When a flower is seen at the Belliac’s mud baths, this part of the storyline more horror fueled. This is seen with those scenes with Jack and his wife discovering a half-formed pod person in a cubicle. Then true horror of the flowers and the origins of these “pod” people seen as Matthew discovers Elizabeth’s sleeping duplicate.
These factors – along with the all-important cameo who screams in panic “they are here” with the emotionless people (duplicates) observed at his death – suggest this has spread throughout the city. During the film, the positioning of camera angles has you experience the plot as our protagonists do. Such as when you view events from the back seat of the car as Elizabeth and Matthew travel to visit Kibner or by following Sutherland in scenes in the city.
The use of sound effects such as the pod peoples screams and the churning of the garbage trucks are also used effectively in this bleak plot. The use of the dark and shadows at the most ominous as our protagonists hope to escape as the others are sleeping has deep undertones, knowing those who wake or are awake may be duplicated. This adding to the sense of paranoia felt throughout the film.
It is also interesting how the differences in these pod people to normal people are displayed, with observing characters both before and after they have been “podded”. Using Geoffrey as an early film example of this with his initially enthusiastic behaviour turning to a more cold and distant character. This is apparent after he’s slept and in his later scenes.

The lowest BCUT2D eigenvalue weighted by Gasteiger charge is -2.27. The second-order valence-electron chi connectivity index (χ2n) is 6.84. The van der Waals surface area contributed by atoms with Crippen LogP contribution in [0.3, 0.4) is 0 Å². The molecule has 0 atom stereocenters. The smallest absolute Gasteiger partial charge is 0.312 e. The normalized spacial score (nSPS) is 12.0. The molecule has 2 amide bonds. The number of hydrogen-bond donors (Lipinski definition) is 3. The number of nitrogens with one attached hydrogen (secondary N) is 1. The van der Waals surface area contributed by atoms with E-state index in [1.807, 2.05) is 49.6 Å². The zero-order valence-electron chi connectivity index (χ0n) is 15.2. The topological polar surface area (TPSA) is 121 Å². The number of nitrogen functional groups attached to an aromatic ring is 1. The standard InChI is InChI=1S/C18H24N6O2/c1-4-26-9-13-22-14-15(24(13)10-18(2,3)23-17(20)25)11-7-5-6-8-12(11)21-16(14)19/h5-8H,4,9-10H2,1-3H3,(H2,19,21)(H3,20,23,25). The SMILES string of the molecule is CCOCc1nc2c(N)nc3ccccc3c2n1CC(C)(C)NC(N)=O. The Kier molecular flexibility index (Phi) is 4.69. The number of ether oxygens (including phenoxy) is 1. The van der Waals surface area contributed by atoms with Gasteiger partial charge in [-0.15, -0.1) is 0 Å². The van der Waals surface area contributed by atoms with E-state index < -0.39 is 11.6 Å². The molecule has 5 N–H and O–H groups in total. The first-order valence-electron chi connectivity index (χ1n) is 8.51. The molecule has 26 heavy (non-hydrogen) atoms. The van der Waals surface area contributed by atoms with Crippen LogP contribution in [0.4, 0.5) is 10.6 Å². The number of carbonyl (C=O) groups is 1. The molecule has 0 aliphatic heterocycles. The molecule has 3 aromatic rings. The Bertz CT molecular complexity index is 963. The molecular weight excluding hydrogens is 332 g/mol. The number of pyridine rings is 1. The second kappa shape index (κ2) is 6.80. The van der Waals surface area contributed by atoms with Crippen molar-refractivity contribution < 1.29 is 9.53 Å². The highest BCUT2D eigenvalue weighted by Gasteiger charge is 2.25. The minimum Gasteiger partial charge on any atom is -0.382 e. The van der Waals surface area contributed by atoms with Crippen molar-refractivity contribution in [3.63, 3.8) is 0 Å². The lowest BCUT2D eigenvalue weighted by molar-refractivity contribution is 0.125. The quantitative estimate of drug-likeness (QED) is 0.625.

This suggesting he’s been replaced by a duplicate after Elizabeth brings the flower home. As you piece together both the physical and psychological factors in all the scenes from the beginning of the film until my cut off point in the plot, you with a more eclectic view of the circumstances of our characters.
However, ironically this film remake’s plot could describe today’s film remakes. Many remake (or duplicate) films feel like the heart and the soul of the original movie has been taken out. With us left with an empty, and soulless version of the story. But some of the time it’s reportedly very good, like this film which is often praised more than the original movie.
In this climate where more remakes, sequels and reboots appear made than more original themed movies, I urge you to show more of those more laudable original films to your family. This before your child wakes up to a world full of remakes and no one remembers those fabulous original movies. As it seems those Hollywood moguls find a much loved original film, and after pondering for a short time about the merits of a remake, then act on it thinking “You’re next”.
Weeper Rating: 😦 😦 😦 /10
Handsqueeze Rating: 🙂 🙂 🙂 🙂 🙂 🙂 /10
Hulk Rating: 0/10
This film was added to my and Emma K Wall’s Jeff Goldblum Blogathon 2019. Other films with this cast include Donald Sutherland in Kelly’s Heroes, Murder by Decree, The Eagle Has Landed and Catholic Boys /Heaven Help Us. Leonard Nimoy stars in a Star Trek episode HERE and Star Trek VI: The Undiscovered Country. Jeff Goldblum stars in The Big Chill, The Tall Guy, Into the Night, Thor Ragnarok and The Fly. Veronica Cartwright starred in The Witches of Eastwick.